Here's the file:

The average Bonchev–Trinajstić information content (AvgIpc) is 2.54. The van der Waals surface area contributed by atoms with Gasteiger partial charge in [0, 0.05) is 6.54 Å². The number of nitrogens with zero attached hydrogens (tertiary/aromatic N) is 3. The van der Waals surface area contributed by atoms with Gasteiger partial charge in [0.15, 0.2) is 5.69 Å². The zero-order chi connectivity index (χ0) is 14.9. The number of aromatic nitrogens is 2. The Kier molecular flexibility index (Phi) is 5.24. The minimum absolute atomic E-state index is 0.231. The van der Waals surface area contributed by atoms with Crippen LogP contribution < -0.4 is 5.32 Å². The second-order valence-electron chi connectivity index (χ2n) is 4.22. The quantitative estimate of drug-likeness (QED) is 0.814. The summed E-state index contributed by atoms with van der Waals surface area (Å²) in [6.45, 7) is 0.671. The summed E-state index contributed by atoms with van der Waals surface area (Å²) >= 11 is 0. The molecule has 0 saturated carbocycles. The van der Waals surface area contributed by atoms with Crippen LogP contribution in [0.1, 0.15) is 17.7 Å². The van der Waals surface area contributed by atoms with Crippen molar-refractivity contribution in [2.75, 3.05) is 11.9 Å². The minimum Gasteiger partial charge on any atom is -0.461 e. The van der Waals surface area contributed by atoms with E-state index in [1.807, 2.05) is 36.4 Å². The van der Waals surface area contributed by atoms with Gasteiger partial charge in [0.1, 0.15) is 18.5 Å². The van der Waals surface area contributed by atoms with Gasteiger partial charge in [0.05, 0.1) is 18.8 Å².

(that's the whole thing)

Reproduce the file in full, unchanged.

The average Bonchev–Trinajstić information content (AvgIpc) is 2.54. The van der Waals surface area contributed by atoms with Gasteiger partial charge in [0, 0.05) is 6.54 Å². The number of nitrogens with zero attached hydrogens (tertiary/aromatic N) is 3. The van der Waals surface area contributed by atoms with Gasteiger partial charge in [0.15, 0.2) is 5.69 Å². The zero-order chi connectivity index (χ0) is 14.9. The number of aromatic nitrogens is 2. The Kier molecular flexibility index (Phi) is 5.24. The minimum absolute atomic E-state index is 0.231. The van der Waals surface area contributed by atoms with Crippen LogP contribution < -0.4 is 5.32 Å². The second-order valence-electron chi connectivity index (χ2n) is 4.22. The quantitative estimate of drug-likeness (QED) is 0.814. The summed E-state index contributed by atoms with van der Waals surface area (Å²) in [6.45, 7) is 0.671. The summed E-state index contributed by atoms with van der Waals surface area (Å²) >= 11 is 0. The molecule has 0 saturated carbocycles. The van der Waals surface area contributed by atoms with Crippen LogP contribution in [0.1, 0.15) is 17.7 Å². The van der Waals surface area contributed by atoms with Crippen molar-refractivity contribution in [2.75, 3.05) is 11.9 Å². The minimum Gasteiger partial charge on any atom is -0.461 e. The van der Waals surface area contributed by atoms with E-state index in [1.807, 2.05) is 36.4 Å². The van der Waals surface area contributed by atoms with Gasteiger partial charge in [0.1, 0.15) is 18.5 Å². The van der Waals surface area contributed by atoms with Gasteiger partial charge in [0.05, 0.1) is 18.8 Å².